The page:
Labor & Employment

Jurors to decide validity of right-to-sue waiver signed by Allstate agents who claim age bias

Thirteen years after filing their age bias case, 31 Allstate agents who signed a waiver giving up their right to sue are still waiting for a trial date.

Before their bias claims can be heard, jurors will decide whether the agents were coerced into signing the agreement, a judge ruled in February. According to the New York Times, “the case demonstrates the risks inherent in signing documents—as the agents did—agreeing not to sue.”

The agents were asked to sign the waiver as a condition to continue working for Allstate, albeit in a new capacity, the story says. The agents had been employees, but Allstate said the agents would become independent contractors, with no entitlement to health insurance, a retirement account or profit sharing.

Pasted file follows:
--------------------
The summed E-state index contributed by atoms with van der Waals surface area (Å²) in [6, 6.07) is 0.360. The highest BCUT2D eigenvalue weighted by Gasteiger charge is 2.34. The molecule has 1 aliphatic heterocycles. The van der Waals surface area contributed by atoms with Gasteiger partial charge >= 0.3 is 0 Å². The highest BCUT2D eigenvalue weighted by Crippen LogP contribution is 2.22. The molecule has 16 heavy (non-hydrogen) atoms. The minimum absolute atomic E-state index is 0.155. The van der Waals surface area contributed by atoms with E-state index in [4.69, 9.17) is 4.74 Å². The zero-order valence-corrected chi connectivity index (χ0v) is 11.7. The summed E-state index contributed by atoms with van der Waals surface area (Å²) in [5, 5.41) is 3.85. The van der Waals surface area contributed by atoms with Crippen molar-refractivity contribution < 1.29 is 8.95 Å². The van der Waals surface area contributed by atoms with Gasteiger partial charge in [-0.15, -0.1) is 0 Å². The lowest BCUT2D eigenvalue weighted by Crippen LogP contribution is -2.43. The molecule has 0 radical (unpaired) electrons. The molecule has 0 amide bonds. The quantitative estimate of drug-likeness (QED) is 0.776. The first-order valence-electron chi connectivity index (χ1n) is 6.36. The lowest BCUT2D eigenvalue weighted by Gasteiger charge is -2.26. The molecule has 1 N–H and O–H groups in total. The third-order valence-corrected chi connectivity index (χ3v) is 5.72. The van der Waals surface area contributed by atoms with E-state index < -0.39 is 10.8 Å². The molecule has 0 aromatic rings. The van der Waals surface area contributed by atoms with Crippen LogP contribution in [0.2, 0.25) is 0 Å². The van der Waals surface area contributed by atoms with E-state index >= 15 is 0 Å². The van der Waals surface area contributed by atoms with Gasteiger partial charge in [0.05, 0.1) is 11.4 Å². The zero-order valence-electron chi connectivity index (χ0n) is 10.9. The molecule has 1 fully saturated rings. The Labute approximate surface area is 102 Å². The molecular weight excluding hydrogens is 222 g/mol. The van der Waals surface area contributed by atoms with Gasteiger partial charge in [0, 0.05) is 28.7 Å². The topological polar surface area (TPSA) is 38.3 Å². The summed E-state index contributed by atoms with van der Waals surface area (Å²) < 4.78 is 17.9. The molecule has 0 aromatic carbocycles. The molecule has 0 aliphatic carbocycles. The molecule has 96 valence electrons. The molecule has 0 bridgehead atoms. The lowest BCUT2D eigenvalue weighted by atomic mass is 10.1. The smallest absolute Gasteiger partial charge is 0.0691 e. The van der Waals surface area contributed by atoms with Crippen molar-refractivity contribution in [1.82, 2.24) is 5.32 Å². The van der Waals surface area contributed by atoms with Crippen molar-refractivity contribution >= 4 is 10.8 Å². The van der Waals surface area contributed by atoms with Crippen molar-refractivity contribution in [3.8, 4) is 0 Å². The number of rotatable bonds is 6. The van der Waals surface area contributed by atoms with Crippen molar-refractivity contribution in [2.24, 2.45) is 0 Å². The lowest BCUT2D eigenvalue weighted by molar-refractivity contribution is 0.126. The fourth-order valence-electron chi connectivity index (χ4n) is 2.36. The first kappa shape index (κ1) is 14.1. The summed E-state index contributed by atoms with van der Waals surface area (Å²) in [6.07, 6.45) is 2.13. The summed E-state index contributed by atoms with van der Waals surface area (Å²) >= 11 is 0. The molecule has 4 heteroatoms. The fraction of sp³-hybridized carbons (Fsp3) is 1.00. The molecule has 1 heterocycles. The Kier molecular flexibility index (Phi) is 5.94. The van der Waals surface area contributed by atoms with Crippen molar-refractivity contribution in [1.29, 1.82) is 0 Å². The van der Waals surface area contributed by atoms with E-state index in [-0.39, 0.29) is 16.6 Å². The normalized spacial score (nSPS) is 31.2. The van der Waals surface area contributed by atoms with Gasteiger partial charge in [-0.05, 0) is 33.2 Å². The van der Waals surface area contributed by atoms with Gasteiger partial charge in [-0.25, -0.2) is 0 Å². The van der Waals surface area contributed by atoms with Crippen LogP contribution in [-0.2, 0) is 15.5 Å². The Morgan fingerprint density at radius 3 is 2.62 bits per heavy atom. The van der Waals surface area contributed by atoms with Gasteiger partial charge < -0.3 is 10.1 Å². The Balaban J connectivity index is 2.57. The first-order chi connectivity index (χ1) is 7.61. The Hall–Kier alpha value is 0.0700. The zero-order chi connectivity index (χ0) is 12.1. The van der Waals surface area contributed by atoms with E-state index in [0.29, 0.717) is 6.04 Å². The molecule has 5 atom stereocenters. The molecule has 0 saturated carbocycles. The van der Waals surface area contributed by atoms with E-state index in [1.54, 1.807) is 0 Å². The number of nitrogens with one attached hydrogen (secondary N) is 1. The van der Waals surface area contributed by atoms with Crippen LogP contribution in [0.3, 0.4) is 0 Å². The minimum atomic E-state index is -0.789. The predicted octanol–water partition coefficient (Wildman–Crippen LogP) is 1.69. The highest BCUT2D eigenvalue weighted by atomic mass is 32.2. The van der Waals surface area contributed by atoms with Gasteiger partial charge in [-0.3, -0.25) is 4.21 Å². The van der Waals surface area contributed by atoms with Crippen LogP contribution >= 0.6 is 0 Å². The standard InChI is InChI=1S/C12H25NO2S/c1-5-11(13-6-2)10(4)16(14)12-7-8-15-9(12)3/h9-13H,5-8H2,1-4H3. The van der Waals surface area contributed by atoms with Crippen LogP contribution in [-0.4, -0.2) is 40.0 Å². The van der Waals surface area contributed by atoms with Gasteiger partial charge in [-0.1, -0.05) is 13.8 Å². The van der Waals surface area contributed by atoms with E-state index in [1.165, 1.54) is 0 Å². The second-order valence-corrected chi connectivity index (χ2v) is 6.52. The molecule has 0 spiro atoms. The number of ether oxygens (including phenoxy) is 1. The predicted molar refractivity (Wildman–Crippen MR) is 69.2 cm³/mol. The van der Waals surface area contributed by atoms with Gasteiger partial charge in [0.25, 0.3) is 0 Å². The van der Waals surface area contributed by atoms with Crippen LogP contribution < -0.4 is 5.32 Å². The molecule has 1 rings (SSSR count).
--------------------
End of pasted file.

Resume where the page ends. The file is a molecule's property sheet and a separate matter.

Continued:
If they refused to sign the release, Allstate would bar them from working as agents within one mile of their agencies for two years. The agents also allege they were told they couldn’t solicit their old customers, though that claim was not true. If they quit working for Allstate, those who didn’t sign would get only 13 weeks of severance, compared to six months for those who agreed to the waiver.

Ninety percent of the 6,200 agents affected by the change were over 40, the story says.

Allstate released a statement to the Times that says the agents were given “significant benefits to participate in such a change, including the ability to sell their agencies, which they could not have done as employees.” Higher commissions and a $5,000 signing bonus were also offered, the Times says, citing people with knowledge of the agreement. Some commissions were cut in 2003, however.

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